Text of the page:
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in a seed, process by which the plant embryo within the seedseed,
fertilized and ripened ovule, consisting of the plant embryo, varying amounts of stored food material, and a protective outer seed coat. Seeds are frequently confused with the fruit enclosing them in flowering plants, especially in grains and nuts.
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 resumes growth after a period of dormancy and the seedling emerges. The length of dormancy varies; the seed of some plants (e.g., most grasses and many tropical plants) can sprout almost immediately, but many seeds require a resting stage before they are able to germinate. The viability of seeds (their capacity to sprout) ranges from a few weeks (orchids) to up to 1,200 years (sacred lotus) and 2,000 years (date palm). The percentage of viable seed decreases with age. Dormancy serves to enable the seed to survive poor growing conditions; a certain amount of embryonic development may also take place. Dormancy can be prolonged by extremely tough seed coats that exclude the water necessary for germination. Internally, growth is regulated by hormones called auxins. When the temperature is suitable and there is an adequate supply of moisture, oxygen, and light—although some seeds require darkness and others are unaffected by either—the seed absorbs water and swells, rupturing the seed coat. The growing tip (radicle) of the rudimentary root (hypocotyl) emerges first and then the growing tip (plumule) of the rudimentary shoot (epicotyl). Food stored in the endosperm or in the cotyledons provides energy for the early stages of this process, until the seedling is able to manufacture its own food via photosynthesisphotosynthesis
, process in which green plants, algae, and cyanobacteria utilize the energy of sunlight to manufacture carbohydrates from carbon dioxide and water in the presence of chlorophyll. Some of the plants that lack chlorophyll, e.g.
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the ability of a seed to yield normal sprouts after a set period of time in defined sprouting conditions. In the USSR seed germination is defined by state seed inspection in controlled seed analysis following a method prescribed by the All-Union State Standard (GOST 12038-66). The number of normally sprouted seeds is expressed as a percentage of the total number of seeds taken for analysis. In defining the usefulness of seeds for planting, germination is one of the most important qualities. This is of great productive importance. Seeds with high germination rapidly and conceitedly yield shoots, guaranteeing large harvests under proper conditions. High seed standards are required for norms of germination, so that first-class seeds of the basic grain crops except for hard wheat must have a germination not lower than 95 percent, and hard wheat must have one not lower than 90 percent. Seeds that do not meet the standard may not be used for planting. Germination depends to a great extent on the techniques of cultivation, method of harvesting, and storing conditions.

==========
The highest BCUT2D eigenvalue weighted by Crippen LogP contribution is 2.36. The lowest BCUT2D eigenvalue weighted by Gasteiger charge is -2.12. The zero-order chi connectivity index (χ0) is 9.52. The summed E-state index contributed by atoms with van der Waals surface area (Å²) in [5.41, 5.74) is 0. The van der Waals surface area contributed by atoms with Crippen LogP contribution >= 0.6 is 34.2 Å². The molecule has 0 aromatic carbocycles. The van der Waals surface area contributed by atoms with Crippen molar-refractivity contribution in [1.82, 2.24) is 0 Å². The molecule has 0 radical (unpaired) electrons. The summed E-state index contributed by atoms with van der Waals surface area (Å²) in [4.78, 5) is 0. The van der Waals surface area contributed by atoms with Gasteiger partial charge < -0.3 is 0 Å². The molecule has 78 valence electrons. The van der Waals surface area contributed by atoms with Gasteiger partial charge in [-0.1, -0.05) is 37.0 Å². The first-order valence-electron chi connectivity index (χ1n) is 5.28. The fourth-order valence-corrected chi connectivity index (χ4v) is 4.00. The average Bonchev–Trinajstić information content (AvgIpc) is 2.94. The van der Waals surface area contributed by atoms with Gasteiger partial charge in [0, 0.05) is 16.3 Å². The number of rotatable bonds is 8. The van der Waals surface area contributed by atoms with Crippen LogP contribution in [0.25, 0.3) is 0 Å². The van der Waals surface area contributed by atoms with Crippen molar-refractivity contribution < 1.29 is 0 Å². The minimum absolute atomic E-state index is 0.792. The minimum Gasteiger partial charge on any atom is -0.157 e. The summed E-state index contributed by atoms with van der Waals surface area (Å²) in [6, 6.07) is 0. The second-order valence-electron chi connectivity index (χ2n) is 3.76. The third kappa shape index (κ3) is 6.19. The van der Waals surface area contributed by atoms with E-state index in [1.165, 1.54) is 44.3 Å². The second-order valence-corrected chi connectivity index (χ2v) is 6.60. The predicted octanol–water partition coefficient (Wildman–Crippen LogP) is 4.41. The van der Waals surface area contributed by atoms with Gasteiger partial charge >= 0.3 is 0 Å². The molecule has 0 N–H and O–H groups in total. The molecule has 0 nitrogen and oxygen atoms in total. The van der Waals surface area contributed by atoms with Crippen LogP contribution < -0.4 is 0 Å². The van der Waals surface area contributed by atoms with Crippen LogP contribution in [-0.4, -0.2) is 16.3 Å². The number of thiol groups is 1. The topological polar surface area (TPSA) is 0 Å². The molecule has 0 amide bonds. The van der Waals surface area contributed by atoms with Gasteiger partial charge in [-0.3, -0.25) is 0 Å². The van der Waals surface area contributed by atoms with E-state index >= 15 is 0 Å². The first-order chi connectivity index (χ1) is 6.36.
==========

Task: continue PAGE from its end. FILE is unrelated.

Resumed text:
The beginning or the process of development of a spore or seed.
References in periodicals archive ?
Enhanced seeds germination can be realised by the use of biological treatments (vaccination), genetic modification, chemical and temperature treatments (Kimura and Islam, 2012; Stanisavljevic et al.
The germination was conducted in 9-cm tight-fitting Petri dishes containing one disk of Whatman No.
In order to survey the effect of growing impact of growing up and applying Harmon chemistry and environmental inducers to break dormancy and Induction of germination on two varieties of fennel plant are implemented on laboratory of seed technology in Khorasgan Islamic Azad agriculture University of Isfahan analytically in 2012-2013.
moschata, this work is aimed at comparing the allelopathic effects of Cryptocarya moschata and Ocotea odorifera aqueous leaf extracts on the germination and initial development of Lactuca sativa (lettuce).
Regardless of the temperature, germination can be delayed or prevented if there is insufficient water within the seed to generate the turgescence pressure required for cell expansion, thus seed germination is highly dependent on the water potential ([PSI]) in the substrate (Bradford and Still, 2004).
Figure 1 illustrates the accumulated germination for the best treatment.
The interactions of seed processing with plant species, germination under moisture stress, and early seedling growth are not well defined.
There were no significant differences between this treatment and the 10, 100 or 500 mg/kg treatments, but the number of germinations in the 50 mg/kg treatment was significantly different from all of the other treatments (Scheffe multiple comparison test, P[less than]0.
The standard germination tests are the most common tests to determine the germination capacity of the seed.
Fifty seed with intact cupules were randomly selected from each imbibition treatment and placed in a box for germination testing.
The inhibition rate on seed germination (GIR) and seedling growth (SIR) were calculated using the formula of Ahn and Chung [1]: